When it first appeared in 1979, Philosophy and the Mirror of Nature hit the philosophical world like a bombshell. In it, Richard Rorty argued that, beginning in the seventeenth century, philosophers developed an unhealthy obsession with the notion of representation: comparing the mind to a mirror that reflects reality. Rorty's book is a powerful critique of this imagery and the tradition of thought that it spawned. Today, the book remains a must-read and stands as a classic of twentieth-century philosophy. Its influence on the academy, both within philosophy and across a wide array of disciplines, continues unabated. This edition includes new essays by philosopher Michael Williams and literary scholar David Bromwich, as well as Rorty's previously unpublished essay "The Philosopher as Expert."
In the Eastern Aegean lies an island of forested hills and olive groves, with streams, marshes and a lagoon that nearly cuts the land in two. It was here, over two thousand years ago, that Aristotle came to work. Aristotle was the greatest philosopher of all time. Author of the Poetics, Politics and Metaphysics, his work looms over the history of Western thought. But he was also a biologist - the first. Aristotle explored the mysteries of the natural world. With the help of fishermen, hunters and farmers, he catalogued the animals in his world, dissected them, observed their behaviours and recorded how they lived, fed, and bred. In his great zoological treatise, Historia animalium, he described the mating habits of herons, the sexual incontinence of girls, the stomachs of snails, the sensitivity of sponges, the flippers of seals, the sounds of cicadas, the destructiveness of starfish, the dumbness of the deaf, the flatulence of elephants and the structure of the human heart. And then, in another dozen books, he explained it all. In The Lagoon, acclaimed biologist Armand Marie Leroi recovers Aristotle's science. He goes to Lesbos to see the creatures that Aristotle saw, where he saw them, and explores the Philosopher's deep ideas and inspired guesses - as well as the things that he got wildly wrong. Leroi shows how Aristotle's science is deeply intertwined with his philosophical system and how modern science even now bears the imprint of its inventor.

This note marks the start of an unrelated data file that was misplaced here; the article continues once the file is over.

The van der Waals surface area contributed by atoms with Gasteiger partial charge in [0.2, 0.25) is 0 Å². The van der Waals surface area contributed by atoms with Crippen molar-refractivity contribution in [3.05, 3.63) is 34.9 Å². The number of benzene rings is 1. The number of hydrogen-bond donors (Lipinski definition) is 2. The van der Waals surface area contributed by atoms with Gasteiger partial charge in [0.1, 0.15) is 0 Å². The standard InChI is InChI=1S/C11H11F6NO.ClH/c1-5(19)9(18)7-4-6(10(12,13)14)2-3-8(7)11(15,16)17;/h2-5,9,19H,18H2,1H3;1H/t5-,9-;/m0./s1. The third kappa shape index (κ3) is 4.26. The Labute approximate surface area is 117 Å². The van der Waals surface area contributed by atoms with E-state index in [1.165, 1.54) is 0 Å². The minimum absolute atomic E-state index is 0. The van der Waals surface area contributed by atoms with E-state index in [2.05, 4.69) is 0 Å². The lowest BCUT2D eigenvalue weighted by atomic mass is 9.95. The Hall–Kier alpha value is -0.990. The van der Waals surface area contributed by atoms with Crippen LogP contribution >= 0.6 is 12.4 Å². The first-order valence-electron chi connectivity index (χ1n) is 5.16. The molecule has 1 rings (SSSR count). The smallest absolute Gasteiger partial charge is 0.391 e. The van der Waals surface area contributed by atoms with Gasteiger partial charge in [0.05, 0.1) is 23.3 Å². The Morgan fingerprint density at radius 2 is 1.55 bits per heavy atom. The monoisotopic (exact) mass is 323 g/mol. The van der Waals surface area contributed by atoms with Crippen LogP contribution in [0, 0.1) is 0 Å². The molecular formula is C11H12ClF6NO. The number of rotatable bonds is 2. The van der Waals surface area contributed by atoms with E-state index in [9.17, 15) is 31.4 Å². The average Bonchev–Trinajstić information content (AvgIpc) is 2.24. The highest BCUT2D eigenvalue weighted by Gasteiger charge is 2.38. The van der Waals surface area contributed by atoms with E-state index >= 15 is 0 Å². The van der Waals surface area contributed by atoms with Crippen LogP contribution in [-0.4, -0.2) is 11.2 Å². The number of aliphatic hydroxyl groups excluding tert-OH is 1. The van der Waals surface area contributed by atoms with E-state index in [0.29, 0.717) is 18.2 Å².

In this book, the author shows that it is necessary to enrich the conceptual frame of the theory of rational choice beyond consequentialism. He argues that consequentialism as a general theory of rational action fails and that this does not force us into the dichotomy teleology vs deontology. The unity of practical reason can be saved without consequentialism. In the process, he presents insightful criticism of standard models of action and rational choice. This will help readers discover a new perspective on the theory of rationality. The approach is radical: It transcends the reductive narrowness of instrumental rationality without denying its practical impact. Actions do exist that are outlined in accordance to utility maximizing or even self-interest maximizing. Yet, not all actions are to be understood in these terms. Actions oriented around social roles, for example, cannot count as irrational only because there is no known underlying maximizing heuristic. The concept of bounded rationality tries to embed instrumental rationality into a form of life to highlight limits of our cognitive capabilities and selective perceptions. However, the agent is still left within the realm of cost-benefit-reasoning. The idea of social preferences or meta-preferences cannot encompass the plurality of human actions. According to the author they ignore the plurality of reasons that drive agency. Hence, they coerce agency in fitting into a theory that undermines humanity. His theory of structural rationality acknowledges lifeworld patterns of interaction and meaning.
No object encapsulates the subtle, mysterious richness of cricket as much as its most famous character, the cricket ball: the swinging, bouncing, spinning heart of the glorious game. Gary Cox tells us the life story of the ball in its many guises: new ball, old ball, live ball, dead ball, no-ball, lost ball, swing ball and dot ball. He untangles the complexities of spin bowling (with a little help from Shane Warne), the tricks and cheats involved in ball tampering (including a look at the 2018 Australian scandal) and explores the multi-coloured future of a rapidly changing game. A kaleidoscopic look at the ball through the lenses of everything from philosophy and science to history, politics and biography and the myriad facts and figures of the vast cricket universe, Cox brings you a brimming biography of this legendary leathern orb and the heroes, fools and villains it has created along the way.